• Zinc: Zinc is an essential mineral vital to many bodily processes, including reproduction and fertility. Research has linked low zinc levels to lowered testosterone, sperm quality and increased risk of infertility in men.
  • Tribulus terrestris: Tribulus terrestris is a medicinal herb also known as puncture vine, goat’s head or Gokshura. Research suggests that this herb improves erectile function and libido. Some have promoted it as increasing testosterone levels, but there is no evidence for this. It is likely, however that it enhances male libido.
  • Fenugreek: Fenugreek is another medicinal herb, which is also commonly used in cooking. A study showed that taking fenugreek extract contributed to higher testosterone levels, as well as strength and fat loss, in male participants.

The timing of when you take your supplements is important: if you are not sure when to take your supplements, check with your doctor.

Other Health Benefits of Supplements

Taking nutritional supplements have benefits which go well beyond just fertility. Supplements can often by essential to achieving optimum health and fitness by ensuring our bodies have the required levels of the nutrients they need.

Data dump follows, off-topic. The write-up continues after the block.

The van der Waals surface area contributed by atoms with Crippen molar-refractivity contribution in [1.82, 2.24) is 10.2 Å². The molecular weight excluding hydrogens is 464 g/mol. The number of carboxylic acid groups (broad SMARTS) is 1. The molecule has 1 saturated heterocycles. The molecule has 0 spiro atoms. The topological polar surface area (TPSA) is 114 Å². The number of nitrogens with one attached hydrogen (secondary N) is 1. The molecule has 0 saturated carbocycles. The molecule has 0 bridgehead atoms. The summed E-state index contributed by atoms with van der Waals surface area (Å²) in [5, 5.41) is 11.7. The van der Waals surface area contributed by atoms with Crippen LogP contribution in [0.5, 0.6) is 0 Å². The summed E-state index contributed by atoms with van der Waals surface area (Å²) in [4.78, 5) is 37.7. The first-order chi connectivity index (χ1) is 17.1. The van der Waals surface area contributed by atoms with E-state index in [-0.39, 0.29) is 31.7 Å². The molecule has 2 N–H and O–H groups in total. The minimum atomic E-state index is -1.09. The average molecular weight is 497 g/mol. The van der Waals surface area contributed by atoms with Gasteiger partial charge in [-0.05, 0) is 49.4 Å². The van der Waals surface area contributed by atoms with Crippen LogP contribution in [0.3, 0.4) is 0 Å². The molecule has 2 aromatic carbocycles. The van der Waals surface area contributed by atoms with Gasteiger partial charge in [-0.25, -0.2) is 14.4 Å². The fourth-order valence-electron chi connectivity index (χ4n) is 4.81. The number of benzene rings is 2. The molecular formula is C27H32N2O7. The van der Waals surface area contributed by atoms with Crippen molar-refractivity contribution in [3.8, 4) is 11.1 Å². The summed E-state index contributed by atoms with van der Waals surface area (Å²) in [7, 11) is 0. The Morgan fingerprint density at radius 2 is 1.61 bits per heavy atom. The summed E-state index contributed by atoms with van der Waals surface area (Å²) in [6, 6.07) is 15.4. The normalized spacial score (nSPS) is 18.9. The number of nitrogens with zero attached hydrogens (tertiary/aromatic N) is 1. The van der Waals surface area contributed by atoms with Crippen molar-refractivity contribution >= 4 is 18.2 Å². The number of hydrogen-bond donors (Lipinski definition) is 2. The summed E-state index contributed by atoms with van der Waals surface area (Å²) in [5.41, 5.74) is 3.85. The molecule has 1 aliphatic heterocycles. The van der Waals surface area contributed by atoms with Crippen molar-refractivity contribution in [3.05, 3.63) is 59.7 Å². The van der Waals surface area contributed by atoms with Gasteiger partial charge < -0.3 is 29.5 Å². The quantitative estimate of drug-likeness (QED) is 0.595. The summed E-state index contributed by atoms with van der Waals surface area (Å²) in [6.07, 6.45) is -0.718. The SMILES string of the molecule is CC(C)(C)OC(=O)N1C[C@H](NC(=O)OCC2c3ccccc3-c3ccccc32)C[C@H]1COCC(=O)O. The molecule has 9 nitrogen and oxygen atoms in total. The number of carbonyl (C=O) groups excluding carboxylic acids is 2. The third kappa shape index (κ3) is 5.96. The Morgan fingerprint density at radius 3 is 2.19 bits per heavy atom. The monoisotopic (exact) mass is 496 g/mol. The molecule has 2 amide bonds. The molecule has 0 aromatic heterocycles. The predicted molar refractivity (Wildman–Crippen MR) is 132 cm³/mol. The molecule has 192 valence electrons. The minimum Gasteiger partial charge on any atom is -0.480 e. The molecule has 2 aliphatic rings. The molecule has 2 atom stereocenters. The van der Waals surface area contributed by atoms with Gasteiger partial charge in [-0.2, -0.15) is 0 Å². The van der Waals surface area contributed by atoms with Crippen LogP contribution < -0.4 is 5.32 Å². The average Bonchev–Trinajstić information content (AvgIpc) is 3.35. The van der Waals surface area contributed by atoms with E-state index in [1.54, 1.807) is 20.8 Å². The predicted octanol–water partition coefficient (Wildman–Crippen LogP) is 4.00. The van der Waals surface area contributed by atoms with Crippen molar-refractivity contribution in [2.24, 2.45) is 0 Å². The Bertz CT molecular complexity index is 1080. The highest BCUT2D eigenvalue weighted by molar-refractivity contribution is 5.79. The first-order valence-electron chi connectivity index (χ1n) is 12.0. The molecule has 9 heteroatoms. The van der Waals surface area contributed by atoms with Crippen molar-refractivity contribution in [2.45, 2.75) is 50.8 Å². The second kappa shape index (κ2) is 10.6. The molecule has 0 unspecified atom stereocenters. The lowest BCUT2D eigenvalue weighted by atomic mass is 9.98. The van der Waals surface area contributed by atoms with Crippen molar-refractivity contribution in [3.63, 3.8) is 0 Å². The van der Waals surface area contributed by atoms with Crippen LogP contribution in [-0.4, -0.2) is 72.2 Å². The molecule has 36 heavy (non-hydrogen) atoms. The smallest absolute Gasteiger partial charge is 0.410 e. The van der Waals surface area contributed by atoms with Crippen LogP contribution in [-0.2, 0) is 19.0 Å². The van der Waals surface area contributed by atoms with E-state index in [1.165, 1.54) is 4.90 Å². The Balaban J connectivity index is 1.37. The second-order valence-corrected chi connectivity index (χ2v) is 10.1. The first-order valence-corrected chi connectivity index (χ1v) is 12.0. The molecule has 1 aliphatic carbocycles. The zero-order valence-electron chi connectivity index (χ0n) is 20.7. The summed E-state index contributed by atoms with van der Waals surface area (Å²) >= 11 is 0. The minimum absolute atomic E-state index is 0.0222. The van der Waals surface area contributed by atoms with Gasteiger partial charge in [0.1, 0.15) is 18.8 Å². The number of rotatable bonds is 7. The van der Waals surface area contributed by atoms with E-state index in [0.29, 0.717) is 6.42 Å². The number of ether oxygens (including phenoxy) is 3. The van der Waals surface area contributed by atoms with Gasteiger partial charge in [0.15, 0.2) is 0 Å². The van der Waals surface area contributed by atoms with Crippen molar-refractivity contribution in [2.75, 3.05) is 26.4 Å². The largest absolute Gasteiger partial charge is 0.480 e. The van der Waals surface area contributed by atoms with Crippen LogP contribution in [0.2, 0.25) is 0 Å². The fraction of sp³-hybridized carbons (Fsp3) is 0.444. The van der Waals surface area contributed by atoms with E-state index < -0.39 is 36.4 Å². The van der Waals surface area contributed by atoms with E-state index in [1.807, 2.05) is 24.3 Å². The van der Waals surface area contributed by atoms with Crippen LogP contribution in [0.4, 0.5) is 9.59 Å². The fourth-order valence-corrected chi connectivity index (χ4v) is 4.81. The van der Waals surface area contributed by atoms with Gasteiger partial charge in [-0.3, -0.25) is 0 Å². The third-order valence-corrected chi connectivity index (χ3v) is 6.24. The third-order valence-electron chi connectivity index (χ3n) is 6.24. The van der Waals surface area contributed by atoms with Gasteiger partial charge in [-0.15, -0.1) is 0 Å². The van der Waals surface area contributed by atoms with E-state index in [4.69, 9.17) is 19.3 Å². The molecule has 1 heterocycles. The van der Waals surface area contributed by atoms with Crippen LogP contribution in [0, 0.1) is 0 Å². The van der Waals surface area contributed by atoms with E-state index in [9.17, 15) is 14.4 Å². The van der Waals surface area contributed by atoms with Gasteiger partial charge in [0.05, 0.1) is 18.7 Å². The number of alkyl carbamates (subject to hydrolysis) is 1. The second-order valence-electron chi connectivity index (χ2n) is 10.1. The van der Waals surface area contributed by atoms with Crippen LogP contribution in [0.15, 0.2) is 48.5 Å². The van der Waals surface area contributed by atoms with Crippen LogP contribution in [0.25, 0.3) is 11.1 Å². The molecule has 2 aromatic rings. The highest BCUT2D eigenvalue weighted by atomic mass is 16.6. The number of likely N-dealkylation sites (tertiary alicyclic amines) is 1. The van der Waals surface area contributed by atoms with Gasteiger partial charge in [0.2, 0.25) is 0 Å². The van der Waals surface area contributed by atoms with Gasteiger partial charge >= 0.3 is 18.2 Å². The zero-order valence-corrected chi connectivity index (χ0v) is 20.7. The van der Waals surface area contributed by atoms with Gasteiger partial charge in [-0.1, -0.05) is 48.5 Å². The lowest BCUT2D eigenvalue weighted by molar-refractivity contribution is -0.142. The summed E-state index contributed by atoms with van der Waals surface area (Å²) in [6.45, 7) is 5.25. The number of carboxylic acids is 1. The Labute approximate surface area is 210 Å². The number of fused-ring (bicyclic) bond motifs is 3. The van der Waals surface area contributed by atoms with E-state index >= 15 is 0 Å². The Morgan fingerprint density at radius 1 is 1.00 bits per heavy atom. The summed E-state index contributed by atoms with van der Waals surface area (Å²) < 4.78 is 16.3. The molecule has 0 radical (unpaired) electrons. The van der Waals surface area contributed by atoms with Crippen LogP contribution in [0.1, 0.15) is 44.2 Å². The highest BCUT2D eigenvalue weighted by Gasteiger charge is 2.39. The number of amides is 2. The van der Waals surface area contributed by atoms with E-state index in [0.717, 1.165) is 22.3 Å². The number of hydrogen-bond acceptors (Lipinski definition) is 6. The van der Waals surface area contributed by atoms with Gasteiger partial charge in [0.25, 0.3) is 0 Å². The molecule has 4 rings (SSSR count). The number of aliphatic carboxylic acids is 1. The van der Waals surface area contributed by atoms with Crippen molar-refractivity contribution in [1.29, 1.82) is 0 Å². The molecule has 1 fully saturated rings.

For example, Vitamin D is vital for bone health as well as lowering the risk of cardiovascular disease, autoimmune disease and even some forms of cancer, nearly half of adults in the US suffer from Vitamin D deficiency. Other vitamins, particularly Vitamin C and the B group vitamins are hugely important for maintaining a strong immune system, gastrointestinal health, and cellular health in general.

Important supplements are not limited to vitamins. Omega-3 fatty acids are highly beneficial in improving energy levels and reducing inflammation, and iron is critical for healthy levels of oxygen in the blood. For those looking to build more muscle mass, amino acid supplements can be highly effective. Check this muscle supplement guide for more on how to use supplements to build muscle.

Nutritional supplements can have many health benefits, and depending on the nature of your fertility challenges, may just help to boost your fertility!

Are Poor Sleep Habits Lowering Your Sperm Count?

Low sperm count has been an issue for men for years, but it’s becoming a more and more common reality in recent years.

While many different factors contribute to low sperm count, including stress levels and drug use, one of the more unknown influences is sleep. Or, rather, lack thereof.

Sleep and Sperm Count